JOHANNESBURG - The Association of Mineworkers and Construction Union (Amcu) said on Thursday it was shocked and saddened by yet another fatality in a locomotive accident at Impala Platinum.
A locomotive operator working for contractor MMM Construction was killed and another worker injured in the incident at Impala's No.1 shaft in Rustenburg on Tuesday morning. An investigation was underway on Thursday morning.
The accident brings to four the total number of fatalities at Implats operations so far this year, after a semi-skilled boilermaker slipped and fell in April, a team leader was fatally injured by a ventilation door in May and another worker died in a fall of ground-related incident in June.
"This is the third locomotive accident in as many months at this shaft, the last being fatal. Hence, both Impala and the contractor were aware of such, as each is reportable," Amcu said in a statement.
"Amcu questions why interventions were not made on the previous incidents to avoid a fatal injury? It seems to be poor contractor management on the part of Impala, which evidently has failed to prevent a further railbound accident, now resulting in the death of one worker and injury of another."
The union called for greater accountability through tougher regulation of mine safety.
Implats spokesperson Johan Theron confirmed the death of Nelson Thipe, adding that his family, the department of mineral resources (DMR) and the union were informed of the incident as soon as possible. The family was being providing with counselling, as per standard policy.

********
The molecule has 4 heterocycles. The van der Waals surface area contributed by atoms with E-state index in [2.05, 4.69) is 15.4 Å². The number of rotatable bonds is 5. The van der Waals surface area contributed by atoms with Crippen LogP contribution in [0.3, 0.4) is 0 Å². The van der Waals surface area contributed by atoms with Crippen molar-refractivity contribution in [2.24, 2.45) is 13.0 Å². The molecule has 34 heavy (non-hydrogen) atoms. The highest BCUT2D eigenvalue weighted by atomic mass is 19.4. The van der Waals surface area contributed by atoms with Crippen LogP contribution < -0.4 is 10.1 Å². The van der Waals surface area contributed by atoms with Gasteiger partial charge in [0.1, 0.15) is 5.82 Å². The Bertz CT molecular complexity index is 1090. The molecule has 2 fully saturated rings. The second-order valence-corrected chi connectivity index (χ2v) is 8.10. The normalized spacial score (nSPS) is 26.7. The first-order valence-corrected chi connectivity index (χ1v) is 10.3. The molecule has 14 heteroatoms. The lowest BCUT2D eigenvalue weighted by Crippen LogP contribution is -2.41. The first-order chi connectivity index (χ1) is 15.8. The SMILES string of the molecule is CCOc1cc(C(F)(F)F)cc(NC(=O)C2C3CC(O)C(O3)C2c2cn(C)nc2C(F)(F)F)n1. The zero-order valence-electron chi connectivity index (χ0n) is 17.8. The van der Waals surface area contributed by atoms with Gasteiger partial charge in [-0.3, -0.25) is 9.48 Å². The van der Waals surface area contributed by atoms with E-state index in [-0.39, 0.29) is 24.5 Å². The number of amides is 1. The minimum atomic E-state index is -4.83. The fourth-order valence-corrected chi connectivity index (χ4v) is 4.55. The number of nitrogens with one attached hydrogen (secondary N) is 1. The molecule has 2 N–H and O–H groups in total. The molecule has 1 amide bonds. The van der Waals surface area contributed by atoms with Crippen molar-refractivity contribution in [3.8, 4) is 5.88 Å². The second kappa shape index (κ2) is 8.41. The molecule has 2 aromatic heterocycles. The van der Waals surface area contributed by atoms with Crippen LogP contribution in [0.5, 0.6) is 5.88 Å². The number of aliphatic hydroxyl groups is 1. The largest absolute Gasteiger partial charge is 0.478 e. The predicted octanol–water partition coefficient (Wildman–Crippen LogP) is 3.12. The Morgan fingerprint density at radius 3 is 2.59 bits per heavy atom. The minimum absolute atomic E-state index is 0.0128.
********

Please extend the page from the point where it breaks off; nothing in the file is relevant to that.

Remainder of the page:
"It looks like Mr Thipe's locomotive was traveling from the underground shaft tipping area, back towards the workings to collect another load of ore. Another fully loaded locomotive on route to the tipping seemingly failed to stop, against all standard safety protocol, at the demarcated place, before entering the tipping area," Theron said.
"Regrettably, this locomotive then collided with the rail carriage on which Mr Thipe was sitting, fatally injuring him in the collision. An independent third party investigation is currently in process under the supervision of the DMR to better understand the cause of the incident and appropriate remedial action."
Amcu reiterated its previous calls for amendments to the Mine Health and Safety Act, and urged mining bosses to invest more of their companies' profits in safety systems and infrastructure.
According to the DMR, provisional fatalities in the South African mining industry currently stand at 27, with injuries at 1,393 year-to-date.
Theron said while there had been a regression in safety performance recently at the Implats' No.1 shaft, it followed an extended period of unprecedented safety performance improvement as the operation achieved its best ever safety performance.
"To this end, we remain committed to work with all stakeholders to arrest the recent regression to once again lead the industry in safety performance," he said.